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Review Your SQE 1 Practice Records

Examination Timing: 00H01M06S

Mr. and Mrs. Green, avid gardeners, have stopped using their garden because the brick wall separating their property from their neighbour’s factory is in severe disrepair. A structural engineer has warned that the wall is in imminent danger of collapsing into the Greens' garden. They wish to resume using their garden as soon as possible. 


What legal action should Mr. and Mrs. Green take to achieve their goal?

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Mr. and Mrs. Green should seek a mandatory injunction quia timet to compel the factory owner to demolish or repair the wall. In cases where there is an imminent risk of physical injury or damage, such as the potential collapse of a wall, a mandatory quia timet injunction is appropriate. This type of injunction is preventative and compels positive action to avert the threatened harm. The case of Birmingham Development Company Limited v Tyler [2008] EWCA Civ 859 supports this, stating that if there is a risk of significant harm, the court can grant such an injunction. An interlocutory or interim injunction is temporary and intended to maintain the status quo pending a full trial, which would not address the Greens’ immediate need to make their garden safe. A prohibitory injunction would prevent the factory owner from committing a future wrong but would not compel the necessary repairs. Seeking damages addresses past harm but does not provide the immediate relief required to prevent potential injury from the wall’s collapse.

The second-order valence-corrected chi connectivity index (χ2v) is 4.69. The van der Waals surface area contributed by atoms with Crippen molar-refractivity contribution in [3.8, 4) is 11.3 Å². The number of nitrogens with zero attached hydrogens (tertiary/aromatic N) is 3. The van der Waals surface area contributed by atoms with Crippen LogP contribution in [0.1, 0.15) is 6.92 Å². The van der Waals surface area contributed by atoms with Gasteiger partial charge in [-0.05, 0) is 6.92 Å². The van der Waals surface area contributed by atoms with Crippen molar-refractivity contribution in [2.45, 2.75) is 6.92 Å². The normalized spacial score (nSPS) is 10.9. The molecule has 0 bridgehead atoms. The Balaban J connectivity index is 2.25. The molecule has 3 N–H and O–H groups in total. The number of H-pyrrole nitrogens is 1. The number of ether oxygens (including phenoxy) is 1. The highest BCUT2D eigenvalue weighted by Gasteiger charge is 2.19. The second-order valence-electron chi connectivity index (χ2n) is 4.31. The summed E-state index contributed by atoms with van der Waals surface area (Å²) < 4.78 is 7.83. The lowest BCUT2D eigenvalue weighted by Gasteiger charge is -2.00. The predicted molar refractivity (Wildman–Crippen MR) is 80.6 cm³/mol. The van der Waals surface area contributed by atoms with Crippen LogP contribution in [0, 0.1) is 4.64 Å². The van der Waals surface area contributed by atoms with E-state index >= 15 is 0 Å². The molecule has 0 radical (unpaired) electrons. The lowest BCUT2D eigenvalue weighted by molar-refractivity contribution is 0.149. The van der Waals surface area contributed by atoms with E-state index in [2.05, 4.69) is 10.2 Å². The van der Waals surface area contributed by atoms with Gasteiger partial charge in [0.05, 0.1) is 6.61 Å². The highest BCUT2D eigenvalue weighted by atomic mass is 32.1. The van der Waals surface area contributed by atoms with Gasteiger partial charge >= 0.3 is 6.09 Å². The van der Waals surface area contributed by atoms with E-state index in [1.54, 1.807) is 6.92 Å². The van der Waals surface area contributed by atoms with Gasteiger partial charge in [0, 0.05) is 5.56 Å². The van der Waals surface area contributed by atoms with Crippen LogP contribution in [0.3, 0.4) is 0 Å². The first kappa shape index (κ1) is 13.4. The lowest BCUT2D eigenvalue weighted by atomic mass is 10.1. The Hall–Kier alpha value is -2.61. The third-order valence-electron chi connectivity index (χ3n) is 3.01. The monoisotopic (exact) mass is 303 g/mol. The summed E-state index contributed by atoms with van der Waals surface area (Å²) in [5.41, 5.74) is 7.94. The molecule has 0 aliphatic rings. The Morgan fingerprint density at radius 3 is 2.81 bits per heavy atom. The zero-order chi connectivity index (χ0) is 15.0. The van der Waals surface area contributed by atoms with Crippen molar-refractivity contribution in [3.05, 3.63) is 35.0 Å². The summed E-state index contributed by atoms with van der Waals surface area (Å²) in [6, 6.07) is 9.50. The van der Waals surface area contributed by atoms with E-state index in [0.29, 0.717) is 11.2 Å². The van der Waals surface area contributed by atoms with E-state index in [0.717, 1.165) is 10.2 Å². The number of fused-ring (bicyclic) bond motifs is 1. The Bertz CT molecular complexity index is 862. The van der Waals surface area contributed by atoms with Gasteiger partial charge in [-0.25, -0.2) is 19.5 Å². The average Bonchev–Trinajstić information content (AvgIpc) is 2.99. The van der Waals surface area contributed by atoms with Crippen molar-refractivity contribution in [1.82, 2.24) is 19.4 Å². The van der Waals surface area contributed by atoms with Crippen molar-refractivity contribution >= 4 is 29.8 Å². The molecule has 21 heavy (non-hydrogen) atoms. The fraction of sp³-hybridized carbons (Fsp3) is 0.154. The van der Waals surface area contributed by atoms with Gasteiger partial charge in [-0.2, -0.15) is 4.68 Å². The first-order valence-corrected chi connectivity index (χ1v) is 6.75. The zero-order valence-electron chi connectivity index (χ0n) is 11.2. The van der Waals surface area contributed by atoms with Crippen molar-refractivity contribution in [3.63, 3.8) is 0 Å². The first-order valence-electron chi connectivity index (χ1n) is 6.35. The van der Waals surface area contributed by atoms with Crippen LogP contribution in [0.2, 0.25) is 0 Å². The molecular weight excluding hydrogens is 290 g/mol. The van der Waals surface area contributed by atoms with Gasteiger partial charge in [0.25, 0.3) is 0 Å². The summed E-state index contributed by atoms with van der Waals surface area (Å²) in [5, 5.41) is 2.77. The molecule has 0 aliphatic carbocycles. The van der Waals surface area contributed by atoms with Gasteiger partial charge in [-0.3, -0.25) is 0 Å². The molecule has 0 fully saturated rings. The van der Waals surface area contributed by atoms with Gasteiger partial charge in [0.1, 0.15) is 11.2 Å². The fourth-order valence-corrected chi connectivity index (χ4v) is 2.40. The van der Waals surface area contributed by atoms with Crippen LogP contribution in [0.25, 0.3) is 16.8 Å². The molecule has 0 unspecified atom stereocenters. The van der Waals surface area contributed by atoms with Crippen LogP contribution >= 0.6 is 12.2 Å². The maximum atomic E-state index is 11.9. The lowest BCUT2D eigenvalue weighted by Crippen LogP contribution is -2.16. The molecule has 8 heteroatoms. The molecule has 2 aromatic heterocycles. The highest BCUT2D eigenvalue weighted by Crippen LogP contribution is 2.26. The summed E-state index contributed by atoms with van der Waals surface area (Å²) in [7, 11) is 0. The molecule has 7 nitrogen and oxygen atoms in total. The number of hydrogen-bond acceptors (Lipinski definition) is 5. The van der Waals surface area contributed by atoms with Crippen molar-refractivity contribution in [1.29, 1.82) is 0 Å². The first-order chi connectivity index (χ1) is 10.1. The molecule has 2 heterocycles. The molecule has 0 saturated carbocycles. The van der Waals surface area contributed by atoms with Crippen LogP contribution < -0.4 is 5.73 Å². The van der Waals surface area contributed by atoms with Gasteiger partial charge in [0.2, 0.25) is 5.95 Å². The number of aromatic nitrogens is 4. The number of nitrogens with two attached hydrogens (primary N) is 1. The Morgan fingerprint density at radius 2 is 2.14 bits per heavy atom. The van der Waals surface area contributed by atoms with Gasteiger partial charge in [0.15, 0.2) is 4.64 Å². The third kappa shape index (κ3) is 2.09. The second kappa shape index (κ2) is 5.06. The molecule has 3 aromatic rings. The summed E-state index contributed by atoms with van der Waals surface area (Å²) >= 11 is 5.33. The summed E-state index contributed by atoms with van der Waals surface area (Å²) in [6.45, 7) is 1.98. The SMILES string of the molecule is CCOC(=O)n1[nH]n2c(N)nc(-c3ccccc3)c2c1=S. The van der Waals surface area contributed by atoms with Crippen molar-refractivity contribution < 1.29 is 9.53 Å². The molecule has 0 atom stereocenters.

Key Point: A mandatory quia timet injunction is crucial in nuisance cases where imminent danger requires proactive measures to prevent harm. This type of injunction ensures that the threat is addressed before any damage occurs, restoring the claimant's ability to use and enjoy their property safely.

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